Tourism also stands out as one of the important cooperation areas between Turkey and Ukraine. It is stated over 1 million Ukrainian tourists visited Turkey in 2016. The number of Turkish tourists visiting Ukraine is also increasing every year. The countries started to implement visa-free travel in 2012 and passport-free travel as of June 2017. The possibility provided to citizens of each country to visit the other with only identity cards is also of importance in terms of showing the point reached in bilateral relations.
Besides this, trade between Turkey and Ukraine is important in terms of showing the level of bilateral relations. While Turkey is exporting textiles, machinery industry products, cleaning substances and citrus fruits to Ukraine, it imports iron-steel, coal and other chemical industry products from Ukraine. Hundreds of Turkish firms also have important investments in Ukraine.
Trade volumes between Turkey and Ukraine have been stuck at the level of $4 billion in the last few years due to the shrinkage in Ukraine’s economy which started with the Crimea crisis. However, it is stated that the trade potential between the two countries is much higher. It is understood that once the Ukraine overcomes and recovers from the crisis, the progress in political relations will reflect on trade as well. We can foresee that there will be a significant momentum in trade within a short time if the meetings held by the parties for a free trade agreement are concluded positively.
Crimean Turks, Ahiska Turks and the Gagauz living in Ukraine represent a very important connection in the relations between the two countries. But while Turkey deepens its bilateral relations with this country where its kindred minorities reside, it is not possible for Ankara to ignore developments in Ukraine, particularly in Crimea.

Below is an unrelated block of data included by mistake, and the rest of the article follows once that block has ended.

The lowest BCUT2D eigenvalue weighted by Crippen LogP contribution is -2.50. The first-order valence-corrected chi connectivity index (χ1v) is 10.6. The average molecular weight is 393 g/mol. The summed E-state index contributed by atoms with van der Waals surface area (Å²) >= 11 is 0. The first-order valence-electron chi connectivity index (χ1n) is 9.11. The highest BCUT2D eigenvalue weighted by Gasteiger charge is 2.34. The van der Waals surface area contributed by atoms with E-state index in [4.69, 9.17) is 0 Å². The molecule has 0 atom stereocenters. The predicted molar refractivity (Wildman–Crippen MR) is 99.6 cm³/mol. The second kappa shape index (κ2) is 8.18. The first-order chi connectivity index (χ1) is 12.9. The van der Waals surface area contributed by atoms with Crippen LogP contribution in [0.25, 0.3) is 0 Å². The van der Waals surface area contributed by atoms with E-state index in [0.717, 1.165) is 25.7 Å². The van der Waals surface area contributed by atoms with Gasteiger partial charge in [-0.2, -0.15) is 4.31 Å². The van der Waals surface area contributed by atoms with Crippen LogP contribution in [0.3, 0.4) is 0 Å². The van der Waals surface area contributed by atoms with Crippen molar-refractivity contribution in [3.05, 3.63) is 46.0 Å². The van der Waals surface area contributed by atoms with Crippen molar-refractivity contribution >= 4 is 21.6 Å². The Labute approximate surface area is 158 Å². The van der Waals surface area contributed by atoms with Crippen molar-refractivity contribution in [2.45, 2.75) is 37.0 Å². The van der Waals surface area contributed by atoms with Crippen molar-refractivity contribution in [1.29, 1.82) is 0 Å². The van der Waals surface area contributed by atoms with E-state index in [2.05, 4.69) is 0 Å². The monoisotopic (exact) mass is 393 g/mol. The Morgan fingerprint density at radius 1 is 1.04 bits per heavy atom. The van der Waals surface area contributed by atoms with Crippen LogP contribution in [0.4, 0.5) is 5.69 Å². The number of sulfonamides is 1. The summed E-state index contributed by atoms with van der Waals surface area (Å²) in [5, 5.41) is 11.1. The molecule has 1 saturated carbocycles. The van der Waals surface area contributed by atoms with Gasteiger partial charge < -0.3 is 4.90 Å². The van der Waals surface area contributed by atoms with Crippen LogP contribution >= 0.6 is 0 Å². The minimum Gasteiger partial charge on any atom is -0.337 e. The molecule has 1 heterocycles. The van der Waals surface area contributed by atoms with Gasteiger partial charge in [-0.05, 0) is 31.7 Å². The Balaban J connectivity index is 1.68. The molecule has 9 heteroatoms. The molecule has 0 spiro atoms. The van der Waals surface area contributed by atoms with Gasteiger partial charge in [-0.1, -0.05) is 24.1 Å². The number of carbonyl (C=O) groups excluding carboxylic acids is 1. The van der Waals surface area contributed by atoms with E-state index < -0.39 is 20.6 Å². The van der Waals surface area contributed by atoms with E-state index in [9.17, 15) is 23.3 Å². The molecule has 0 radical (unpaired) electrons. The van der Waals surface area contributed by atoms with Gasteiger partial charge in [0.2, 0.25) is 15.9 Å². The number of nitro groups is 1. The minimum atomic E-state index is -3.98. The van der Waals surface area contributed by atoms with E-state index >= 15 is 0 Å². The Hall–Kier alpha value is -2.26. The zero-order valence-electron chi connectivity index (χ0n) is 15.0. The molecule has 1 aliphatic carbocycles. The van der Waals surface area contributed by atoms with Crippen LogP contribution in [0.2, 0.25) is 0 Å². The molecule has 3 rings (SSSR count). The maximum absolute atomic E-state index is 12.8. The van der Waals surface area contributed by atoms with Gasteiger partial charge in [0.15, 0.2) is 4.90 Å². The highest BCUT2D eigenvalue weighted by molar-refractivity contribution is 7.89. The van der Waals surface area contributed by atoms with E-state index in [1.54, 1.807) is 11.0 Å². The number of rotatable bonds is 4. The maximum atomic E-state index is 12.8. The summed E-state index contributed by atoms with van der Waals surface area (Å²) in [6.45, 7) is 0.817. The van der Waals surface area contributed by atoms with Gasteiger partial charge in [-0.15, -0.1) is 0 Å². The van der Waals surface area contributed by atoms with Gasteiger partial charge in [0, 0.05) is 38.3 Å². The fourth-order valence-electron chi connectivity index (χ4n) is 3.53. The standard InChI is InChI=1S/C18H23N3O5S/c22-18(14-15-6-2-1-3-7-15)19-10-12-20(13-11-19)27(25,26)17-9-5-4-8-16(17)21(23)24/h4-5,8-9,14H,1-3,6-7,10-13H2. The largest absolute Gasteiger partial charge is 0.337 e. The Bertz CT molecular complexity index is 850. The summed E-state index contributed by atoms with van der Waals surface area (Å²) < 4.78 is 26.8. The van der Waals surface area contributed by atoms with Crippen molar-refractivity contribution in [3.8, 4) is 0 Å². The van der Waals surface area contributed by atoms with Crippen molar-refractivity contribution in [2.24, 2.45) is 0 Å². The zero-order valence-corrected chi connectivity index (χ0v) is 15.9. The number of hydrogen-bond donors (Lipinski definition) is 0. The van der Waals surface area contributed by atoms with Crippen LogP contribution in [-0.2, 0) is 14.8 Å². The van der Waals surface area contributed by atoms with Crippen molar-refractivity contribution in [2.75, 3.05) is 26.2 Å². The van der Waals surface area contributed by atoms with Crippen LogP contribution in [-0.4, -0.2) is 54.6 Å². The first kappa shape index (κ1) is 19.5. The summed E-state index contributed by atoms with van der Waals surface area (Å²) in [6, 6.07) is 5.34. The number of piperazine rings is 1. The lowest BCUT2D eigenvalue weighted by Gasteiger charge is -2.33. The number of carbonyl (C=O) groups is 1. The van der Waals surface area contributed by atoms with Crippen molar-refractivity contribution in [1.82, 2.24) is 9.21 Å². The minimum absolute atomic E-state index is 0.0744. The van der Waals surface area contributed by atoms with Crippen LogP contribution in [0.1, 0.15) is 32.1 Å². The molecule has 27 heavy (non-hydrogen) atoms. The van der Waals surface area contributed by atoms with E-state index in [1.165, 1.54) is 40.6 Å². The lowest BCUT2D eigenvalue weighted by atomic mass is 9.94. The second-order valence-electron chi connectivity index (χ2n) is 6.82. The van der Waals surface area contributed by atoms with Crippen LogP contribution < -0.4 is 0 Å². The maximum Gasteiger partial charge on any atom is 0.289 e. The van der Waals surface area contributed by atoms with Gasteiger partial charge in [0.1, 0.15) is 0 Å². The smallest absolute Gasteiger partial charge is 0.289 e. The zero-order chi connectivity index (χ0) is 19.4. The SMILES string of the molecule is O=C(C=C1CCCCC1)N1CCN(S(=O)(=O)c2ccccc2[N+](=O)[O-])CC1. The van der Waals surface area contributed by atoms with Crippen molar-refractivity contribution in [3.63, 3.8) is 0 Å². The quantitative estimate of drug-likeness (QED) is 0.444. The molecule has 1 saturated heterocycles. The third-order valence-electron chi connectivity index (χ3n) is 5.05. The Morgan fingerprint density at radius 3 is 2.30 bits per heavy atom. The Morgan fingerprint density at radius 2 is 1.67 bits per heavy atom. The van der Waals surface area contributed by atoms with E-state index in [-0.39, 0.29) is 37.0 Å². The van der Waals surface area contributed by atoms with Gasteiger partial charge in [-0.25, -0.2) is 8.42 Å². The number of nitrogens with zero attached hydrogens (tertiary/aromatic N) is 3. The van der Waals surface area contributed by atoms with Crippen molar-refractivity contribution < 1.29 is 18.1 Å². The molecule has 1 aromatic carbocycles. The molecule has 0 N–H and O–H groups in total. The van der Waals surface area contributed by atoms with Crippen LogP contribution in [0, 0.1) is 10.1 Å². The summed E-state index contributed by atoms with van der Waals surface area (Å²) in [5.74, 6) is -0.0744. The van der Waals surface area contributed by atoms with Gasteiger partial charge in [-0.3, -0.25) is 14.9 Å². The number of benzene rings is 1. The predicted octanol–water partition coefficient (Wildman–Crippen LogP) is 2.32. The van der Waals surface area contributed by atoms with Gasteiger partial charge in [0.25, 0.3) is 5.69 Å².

This high potential for relations between Turkey and Ukraine gained a significant momentum with the start of the Ukraine crisis, especially with the annexation of Crimea by Russia.
Annexation of Crimea and Developing Relations
In November 2013, Viktor Yanukovych, the then President of Ukraine, canceled the partnership agreement to be made with the European Union and cooperated with Russia. This act then led to the opposition reacting and was followed by extensive protests in the country starting in Kiev. While Ukraine was rapidly turning into a crisis region, the European Union supported the opposition and Russia supported Yanukovych. Russia conducted a military landing and took control of Crimea on February 27, 2014, ushering in a new era for the Black Sea Region, with Ukraine at its head.
During this period the Republic of Turkey stated that the territorial integrity of Ukraine should be respected. It identified the rights of Crimean Turks as the most important issue and continued its arguments over this issue. Apart from these developments, Turkey followed the crisis carefully from the beginning and pursued a cautious policy. Contrary to the impulsive behaviors of the West and Russia against the exacerbation of protests and events on the street, Turkey invited the parties to build a consensus. Stating at every chance that Ukraine’s territorial integrity should be respected, Ankara met with all parties and sought a point of consensus pursuant to its diplomacy.
The policy Turkey adopted as of the beginning of the Ukraine crisis was quite different than the classic logic of the Cold War. During this period, a Turkish foreign policy was presented that tried to realize Turkey’s own arguments rather than following the policies of the West. Expressing its support for Crimean Turks on all occasions and attaching importance to the territorial integrity of Ukraine, Turkey did not participate in the sanctions imposed on Russia, even though the two had many disagreements on political issues. However, after Russia increasingly engaged in the Syrian crisis in 2015 and augmented its aggressive behavior, Turkey and Ukraine experienced an important rapprochement.